4. Personal Development: There are many ways to improve yourself, including books and podcasts in this. I’m an avid fan of lifelong learning, and I think it’s important to learn from mistakes - they don’t have to be your own.

I personally flick between business, marketing and finance podcasts, anything with a narrative style. I’m not good with reading fiction, but enjoy stories and narrative. It helps you concentrate on your skill set and helps you find a purpose, so you can learn new skills.

This is a lot of investment of time and purpose, and learning is like a muscle - you need to work at it. Implementation is key, because too many people consume everything but implement nothing. You HAVE to act, no matter how daunting it seems, because creating and changing is necessary.

3. Physical and mental wellbeing: I believe that these go hand in hand, although I’m specifically focussing on the physical side. I’m lucky that I’ve always been pretty active, and often try new things.

I used to play a lot of rugby with my two older brothers, but at the moment I spend time at the gym and play tennis a couple of times a week. I do it because I want to be in flow – I want to forget about everything else and just focus on the moment.

A one-hour boxing class, for example, is a good way to do this, because you’re concentrating on not getting hit in the face instead of thinking about life.

It also has a domino effect, because you sleep better, and exercise helps you get up early to go to the gym again and it also helps you develop healthier eating habits. John feels that it’s not just about losing weight, it’s a way of life, and you don’t feel as good if you don’t do it.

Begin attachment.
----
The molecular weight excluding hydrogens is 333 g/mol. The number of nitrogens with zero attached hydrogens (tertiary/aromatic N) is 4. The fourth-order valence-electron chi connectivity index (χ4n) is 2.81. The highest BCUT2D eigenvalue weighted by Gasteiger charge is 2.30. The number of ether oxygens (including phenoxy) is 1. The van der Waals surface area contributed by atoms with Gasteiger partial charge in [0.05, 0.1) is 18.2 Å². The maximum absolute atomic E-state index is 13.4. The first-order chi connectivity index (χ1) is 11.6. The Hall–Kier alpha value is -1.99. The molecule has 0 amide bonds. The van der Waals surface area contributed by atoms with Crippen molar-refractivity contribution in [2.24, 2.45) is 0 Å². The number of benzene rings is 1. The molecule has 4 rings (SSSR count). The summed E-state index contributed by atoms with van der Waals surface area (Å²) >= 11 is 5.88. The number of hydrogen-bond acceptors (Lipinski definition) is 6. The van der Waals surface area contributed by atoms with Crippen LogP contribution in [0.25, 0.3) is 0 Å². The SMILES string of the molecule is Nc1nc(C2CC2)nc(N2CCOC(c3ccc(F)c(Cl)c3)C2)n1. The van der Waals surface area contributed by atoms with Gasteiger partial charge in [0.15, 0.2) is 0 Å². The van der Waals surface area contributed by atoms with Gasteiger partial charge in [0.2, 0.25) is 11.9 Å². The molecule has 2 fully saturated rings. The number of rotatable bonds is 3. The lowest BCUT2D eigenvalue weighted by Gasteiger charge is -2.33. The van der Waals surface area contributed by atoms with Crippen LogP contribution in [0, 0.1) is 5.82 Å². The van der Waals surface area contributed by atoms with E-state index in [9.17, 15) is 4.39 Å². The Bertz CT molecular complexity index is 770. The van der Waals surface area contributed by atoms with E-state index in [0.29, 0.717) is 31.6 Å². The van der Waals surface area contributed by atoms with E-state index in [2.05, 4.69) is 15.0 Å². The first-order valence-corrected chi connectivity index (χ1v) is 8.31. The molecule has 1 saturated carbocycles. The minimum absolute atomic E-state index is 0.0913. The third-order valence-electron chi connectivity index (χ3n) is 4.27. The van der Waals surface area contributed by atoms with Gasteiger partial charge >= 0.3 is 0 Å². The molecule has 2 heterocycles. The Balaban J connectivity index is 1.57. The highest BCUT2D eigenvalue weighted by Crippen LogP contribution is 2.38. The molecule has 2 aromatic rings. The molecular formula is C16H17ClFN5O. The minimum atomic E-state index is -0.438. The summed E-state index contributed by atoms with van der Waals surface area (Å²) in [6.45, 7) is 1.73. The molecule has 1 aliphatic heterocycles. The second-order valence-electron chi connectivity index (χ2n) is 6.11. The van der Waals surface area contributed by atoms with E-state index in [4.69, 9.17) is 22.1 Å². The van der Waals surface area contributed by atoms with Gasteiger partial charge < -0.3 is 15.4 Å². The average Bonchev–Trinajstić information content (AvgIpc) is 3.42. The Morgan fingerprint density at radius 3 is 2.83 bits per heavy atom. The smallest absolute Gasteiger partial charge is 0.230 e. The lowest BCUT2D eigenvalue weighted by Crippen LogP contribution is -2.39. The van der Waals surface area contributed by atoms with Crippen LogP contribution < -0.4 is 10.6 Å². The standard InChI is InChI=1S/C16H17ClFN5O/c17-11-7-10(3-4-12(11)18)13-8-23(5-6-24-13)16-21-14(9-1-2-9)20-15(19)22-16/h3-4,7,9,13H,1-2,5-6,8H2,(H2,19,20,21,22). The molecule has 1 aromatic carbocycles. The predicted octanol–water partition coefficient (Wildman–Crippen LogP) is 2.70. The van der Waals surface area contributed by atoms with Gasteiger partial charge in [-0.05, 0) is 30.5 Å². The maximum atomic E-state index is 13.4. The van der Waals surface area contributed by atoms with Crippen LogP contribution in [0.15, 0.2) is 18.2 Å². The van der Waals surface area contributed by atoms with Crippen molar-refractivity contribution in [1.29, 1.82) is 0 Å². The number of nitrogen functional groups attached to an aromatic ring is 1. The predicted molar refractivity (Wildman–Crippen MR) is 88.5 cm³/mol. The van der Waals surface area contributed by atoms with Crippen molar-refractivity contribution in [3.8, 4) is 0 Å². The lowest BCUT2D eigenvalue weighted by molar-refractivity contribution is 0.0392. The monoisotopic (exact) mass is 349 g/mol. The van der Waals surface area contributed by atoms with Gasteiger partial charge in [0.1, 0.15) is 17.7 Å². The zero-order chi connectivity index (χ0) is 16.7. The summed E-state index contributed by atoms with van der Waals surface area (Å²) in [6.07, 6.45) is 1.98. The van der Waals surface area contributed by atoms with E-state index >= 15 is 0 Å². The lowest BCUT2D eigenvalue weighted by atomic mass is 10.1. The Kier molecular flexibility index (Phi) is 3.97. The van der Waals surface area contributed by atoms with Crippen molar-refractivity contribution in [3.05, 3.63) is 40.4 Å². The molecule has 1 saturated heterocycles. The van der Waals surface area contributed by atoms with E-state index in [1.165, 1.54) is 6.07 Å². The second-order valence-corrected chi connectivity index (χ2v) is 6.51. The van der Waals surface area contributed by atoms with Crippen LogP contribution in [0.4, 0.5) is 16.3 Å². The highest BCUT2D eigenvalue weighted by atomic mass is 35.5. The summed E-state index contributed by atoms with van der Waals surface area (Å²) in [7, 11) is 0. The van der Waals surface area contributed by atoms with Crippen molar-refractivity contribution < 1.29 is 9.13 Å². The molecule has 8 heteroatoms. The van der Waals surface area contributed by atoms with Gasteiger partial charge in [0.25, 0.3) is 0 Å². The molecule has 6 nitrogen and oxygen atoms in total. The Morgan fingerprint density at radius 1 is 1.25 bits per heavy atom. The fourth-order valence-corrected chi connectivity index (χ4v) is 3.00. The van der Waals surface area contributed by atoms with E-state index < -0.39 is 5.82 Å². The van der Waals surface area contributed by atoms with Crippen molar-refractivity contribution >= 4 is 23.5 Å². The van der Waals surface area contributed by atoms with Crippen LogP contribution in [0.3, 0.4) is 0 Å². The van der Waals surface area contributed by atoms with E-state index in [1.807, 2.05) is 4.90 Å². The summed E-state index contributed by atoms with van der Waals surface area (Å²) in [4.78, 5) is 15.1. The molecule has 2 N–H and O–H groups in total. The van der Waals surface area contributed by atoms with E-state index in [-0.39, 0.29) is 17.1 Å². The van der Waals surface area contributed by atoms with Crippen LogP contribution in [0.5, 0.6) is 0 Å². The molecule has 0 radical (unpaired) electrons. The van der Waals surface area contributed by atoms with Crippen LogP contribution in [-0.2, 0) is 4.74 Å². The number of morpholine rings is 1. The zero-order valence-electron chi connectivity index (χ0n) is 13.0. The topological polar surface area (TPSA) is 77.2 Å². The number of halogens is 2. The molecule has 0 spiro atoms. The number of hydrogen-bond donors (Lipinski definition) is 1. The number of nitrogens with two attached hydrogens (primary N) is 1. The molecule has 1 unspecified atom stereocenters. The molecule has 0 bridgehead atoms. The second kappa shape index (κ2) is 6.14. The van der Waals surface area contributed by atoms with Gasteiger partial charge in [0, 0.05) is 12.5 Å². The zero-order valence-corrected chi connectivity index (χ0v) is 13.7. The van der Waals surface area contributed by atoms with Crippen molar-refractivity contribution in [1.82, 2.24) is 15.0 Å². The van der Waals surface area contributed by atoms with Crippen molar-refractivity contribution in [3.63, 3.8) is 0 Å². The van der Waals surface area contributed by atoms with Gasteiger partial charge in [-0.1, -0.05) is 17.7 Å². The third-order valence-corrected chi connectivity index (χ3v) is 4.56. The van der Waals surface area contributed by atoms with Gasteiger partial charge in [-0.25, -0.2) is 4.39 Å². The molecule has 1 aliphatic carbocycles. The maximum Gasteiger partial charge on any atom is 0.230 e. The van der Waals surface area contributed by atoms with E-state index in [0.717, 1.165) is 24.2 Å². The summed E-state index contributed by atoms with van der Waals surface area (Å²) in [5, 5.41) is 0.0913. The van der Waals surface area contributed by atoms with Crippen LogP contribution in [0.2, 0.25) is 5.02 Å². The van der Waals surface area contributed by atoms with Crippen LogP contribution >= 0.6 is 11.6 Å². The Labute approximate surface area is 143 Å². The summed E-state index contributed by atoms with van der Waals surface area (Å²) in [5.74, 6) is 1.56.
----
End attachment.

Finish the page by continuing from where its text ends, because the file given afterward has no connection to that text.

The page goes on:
2. Life Network: This means the accumulation of everyone you know in your life. The longer you’re in a role or industry, the more people you’ll get to know. I feel fortunate that the financial advice community is open and welcoming, and I find myself getting closer to people as I get to know them better.

Meeting new people is also important, even if they’re in a different industry. For instance, I went to the launch of a magazine, ‘Second Home’, in Brick Lane, and I didn’t know anyone. It’s good to go to events on your own, because it forces you out of your comfort zone.

I ended up spending time with a guy who’s developed a fashion brand, who told me all about creating demand and developing waiting lists, and had a great conversation. Going out to events and meeting people is a good analogy for creating luck – “luck is like a bus, you have to put yourself in front of it.” You have to go out and try things for the first time, make yourself vulnerable and meet new people.

1.Life partner: The only tip John and I had in common. Life is so long, and every person changes so much throughout their life. The idea is that you find ‘the one’, but you may find that your paths heading in different directions, and that person isn’t the one forever.

Each partner in a relationship will find that their life develops, and it’s important that they stay aligned with each other, not go in different directions. You spend most of your time with them – you share all of your ideas and dreams with one person, so you need to have their full support.

Relationships are very hard, because you spend many years together, and you both need to constantly make an effort. Long-term relationships especially need this, as your mindset changes and experiences shape the person you become.

The differences between you can also be positives, because variety is good. Relationships, like everything else, have to be worked at. There’s no such thing as a shortcut or an easy ride, but it’s all fulfilling in the end. 

John’s Top Five Non-Financial Investments

5. Books: If you’ve come across John before, you won’t be surprised to see that he chose books as his first recommendation. He explained: “I believe that buying books is a fantastic use of resources, because it’s about mastering the best of what other people have figured out, so you make fewer mistakes.